As one of the few players returning with significant experience, the Hawkeyes will look to him to show the way. This can be a mutually beneficial situation. They need him and Jok realizes he will need his teammates. Opponents will key in on him and Iowa will need secondary scoring options to counter it.
“I am ready for it,” Jok said. “It’s a task I’ve got to go through and my teammates are going to help me out, too. I’m going to need a couple of guys to step up and that will help me out also.”
The easiest way for the other Hawkeyes to do that is with Jok leading the way.
3. So who is the secondary scoring option?
There will be a few options, including freshman Tyler Cook (more on him in a second), but one to keep an eye on is forward Dale Jones.
Jones said he was cleared last week after suffering a season-ending knee injury last December. He needs to be 100 percent by the opener. The expectations are high from the coaching staff for the sixth-year senior.
“As we struggled a little bit offensively down the stretch, that was the guy that we looked at and said, ‘You know, if he was here, he’d go get 25,’ ” McCaffery said. “I mean, he has that capability. He makes threes, he’s 6-8, he’s 235, but he’s also a rebounder.”
No pressure, Dale.
He is progressing nicely but is taking things slow in the preseason. He may not play in the exhibition game against Regis University on Nov. 4, but he assures he’ll ready to go for the regular season, when McCaffery is expecting him to score some buckets.
4. Who brings the ball up the court?
The question is who starts at point guard. The right question may be how much time do Williams, a sophomore, and Bohannon, a freshman, spend on the court together.
“Christian is a really good defensive player, so we might need him to go shut down a (shooting guard), especially if Pete is in foul trouble,” McCaffery said. “I’d like to play him with Pete kind of like we did last year with three guards. Christian is a really good offensive rebounder, so we could turn him loose because you don’t send your point guard to the glass.”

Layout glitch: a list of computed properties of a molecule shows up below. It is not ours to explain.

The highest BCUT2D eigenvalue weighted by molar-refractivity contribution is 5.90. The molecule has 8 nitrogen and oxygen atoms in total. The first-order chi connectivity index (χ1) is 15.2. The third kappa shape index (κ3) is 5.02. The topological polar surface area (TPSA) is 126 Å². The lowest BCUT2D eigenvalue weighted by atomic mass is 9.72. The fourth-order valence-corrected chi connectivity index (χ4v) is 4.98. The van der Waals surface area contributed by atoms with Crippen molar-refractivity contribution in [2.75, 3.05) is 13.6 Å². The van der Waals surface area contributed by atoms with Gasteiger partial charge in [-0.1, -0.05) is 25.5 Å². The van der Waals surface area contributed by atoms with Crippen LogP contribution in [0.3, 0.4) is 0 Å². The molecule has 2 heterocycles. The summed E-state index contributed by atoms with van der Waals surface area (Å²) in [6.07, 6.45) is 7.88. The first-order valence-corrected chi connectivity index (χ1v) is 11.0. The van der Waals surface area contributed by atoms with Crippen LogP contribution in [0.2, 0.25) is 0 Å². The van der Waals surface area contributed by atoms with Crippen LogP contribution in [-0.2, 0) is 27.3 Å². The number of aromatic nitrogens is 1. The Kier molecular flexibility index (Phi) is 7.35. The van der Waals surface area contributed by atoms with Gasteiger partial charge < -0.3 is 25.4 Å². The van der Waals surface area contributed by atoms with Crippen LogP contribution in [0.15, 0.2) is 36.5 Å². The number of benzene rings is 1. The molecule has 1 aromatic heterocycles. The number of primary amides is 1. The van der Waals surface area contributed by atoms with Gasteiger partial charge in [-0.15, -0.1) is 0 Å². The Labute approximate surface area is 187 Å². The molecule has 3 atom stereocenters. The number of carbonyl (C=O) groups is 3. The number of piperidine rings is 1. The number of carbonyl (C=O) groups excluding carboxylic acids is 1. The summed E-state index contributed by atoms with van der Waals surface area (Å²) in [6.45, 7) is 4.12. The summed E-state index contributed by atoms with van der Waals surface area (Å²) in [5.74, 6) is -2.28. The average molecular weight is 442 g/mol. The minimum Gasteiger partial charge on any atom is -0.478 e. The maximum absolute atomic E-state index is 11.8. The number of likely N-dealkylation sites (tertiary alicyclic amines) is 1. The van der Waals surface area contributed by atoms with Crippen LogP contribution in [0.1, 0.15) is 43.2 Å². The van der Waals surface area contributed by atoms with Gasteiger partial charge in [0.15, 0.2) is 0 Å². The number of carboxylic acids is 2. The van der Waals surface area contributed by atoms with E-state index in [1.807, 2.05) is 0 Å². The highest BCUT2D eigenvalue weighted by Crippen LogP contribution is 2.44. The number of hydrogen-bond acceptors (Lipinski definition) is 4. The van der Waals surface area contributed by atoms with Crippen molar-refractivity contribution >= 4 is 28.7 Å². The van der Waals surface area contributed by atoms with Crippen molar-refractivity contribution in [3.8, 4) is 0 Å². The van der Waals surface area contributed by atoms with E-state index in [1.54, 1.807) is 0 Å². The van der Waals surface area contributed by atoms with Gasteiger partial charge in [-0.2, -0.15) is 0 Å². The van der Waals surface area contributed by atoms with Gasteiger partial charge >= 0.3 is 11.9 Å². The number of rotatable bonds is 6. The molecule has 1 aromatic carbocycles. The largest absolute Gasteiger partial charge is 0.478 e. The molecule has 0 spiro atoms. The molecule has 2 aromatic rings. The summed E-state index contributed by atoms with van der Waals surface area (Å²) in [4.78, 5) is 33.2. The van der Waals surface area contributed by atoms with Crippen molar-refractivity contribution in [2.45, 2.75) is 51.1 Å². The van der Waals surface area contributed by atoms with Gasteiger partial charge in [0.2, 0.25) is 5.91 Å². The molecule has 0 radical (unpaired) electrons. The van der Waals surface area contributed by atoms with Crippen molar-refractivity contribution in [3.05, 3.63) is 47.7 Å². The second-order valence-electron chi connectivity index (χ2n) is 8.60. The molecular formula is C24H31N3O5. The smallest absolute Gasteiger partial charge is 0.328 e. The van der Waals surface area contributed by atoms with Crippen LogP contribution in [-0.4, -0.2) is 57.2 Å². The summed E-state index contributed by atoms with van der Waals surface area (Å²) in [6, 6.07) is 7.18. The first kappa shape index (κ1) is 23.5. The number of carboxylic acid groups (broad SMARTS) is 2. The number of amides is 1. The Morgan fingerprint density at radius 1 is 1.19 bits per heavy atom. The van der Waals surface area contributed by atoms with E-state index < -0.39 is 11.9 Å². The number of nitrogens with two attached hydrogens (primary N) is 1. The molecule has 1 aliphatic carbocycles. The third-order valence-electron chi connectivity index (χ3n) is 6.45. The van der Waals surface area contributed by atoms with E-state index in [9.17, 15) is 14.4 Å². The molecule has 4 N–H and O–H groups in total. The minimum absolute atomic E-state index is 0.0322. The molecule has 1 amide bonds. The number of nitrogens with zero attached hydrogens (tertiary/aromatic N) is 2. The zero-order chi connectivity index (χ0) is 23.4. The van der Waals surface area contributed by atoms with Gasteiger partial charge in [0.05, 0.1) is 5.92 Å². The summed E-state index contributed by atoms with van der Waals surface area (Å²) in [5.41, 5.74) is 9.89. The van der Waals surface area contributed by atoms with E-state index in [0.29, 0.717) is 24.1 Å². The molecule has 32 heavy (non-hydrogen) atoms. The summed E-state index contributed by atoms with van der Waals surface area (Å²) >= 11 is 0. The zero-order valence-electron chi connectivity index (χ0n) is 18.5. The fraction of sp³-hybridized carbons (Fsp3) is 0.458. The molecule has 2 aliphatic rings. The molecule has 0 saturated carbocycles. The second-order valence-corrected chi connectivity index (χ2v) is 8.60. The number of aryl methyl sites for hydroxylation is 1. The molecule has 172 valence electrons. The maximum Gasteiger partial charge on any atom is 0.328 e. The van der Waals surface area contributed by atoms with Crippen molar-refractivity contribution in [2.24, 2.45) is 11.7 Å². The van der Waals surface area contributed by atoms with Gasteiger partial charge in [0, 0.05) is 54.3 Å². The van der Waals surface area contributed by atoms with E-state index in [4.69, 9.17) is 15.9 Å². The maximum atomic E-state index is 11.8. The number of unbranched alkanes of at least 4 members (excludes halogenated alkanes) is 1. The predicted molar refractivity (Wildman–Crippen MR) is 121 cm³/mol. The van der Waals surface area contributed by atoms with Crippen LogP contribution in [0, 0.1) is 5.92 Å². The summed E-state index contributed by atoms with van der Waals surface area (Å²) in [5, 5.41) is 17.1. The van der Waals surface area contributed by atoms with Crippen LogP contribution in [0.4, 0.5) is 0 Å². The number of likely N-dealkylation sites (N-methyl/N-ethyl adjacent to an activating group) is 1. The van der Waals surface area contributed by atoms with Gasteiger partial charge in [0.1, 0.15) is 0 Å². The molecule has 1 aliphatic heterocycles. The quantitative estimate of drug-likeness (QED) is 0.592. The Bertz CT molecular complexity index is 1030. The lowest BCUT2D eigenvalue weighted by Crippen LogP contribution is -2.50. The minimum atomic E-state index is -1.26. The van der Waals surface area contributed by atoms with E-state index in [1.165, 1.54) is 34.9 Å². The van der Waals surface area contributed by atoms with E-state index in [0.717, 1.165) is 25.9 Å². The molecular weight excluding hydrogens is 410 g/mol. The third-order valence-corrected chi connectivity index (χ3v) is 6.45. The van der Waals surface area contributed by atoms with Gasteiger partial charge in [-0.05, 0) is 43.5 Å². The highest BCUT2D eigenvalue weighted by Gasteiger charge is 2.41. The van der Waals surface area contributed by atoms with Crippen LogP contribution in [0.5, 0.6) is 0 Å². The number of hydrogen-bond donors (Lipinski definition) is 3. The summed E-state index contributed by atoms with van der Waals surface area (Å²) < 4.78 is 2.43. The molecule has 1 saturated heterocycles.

Point guard won’t just be limited to those two, McCaffery said. Jok will spend time bringing the ball up the court.
Point guard is one of the biggest unknowns for this team. How Iowa handles its point guard play early in the season will be worth watching.
5. What to expect from Cook?
The freshman is a crown jewel of the incoming recruiting class. ESPN ranked him No. 38 nationally. McCaffery isn’t being shy about his potential.
The 6-foot-9, 253-pound forward is doing all he can to live up to the hype. He’s spent the last several months refining his jump shot. It’s all part of his offensive plan for the season.
“My main focus in the summertime and even now I’ve got to get myself as unguardable as possible,” Cook said. “I’m not where I want to be yet, but I’m a lot better than I was.”
Cook has the potential to be one of the best offensive players on this team. If he can quickly show he’s capable of playing at a high level it could change what this team could do.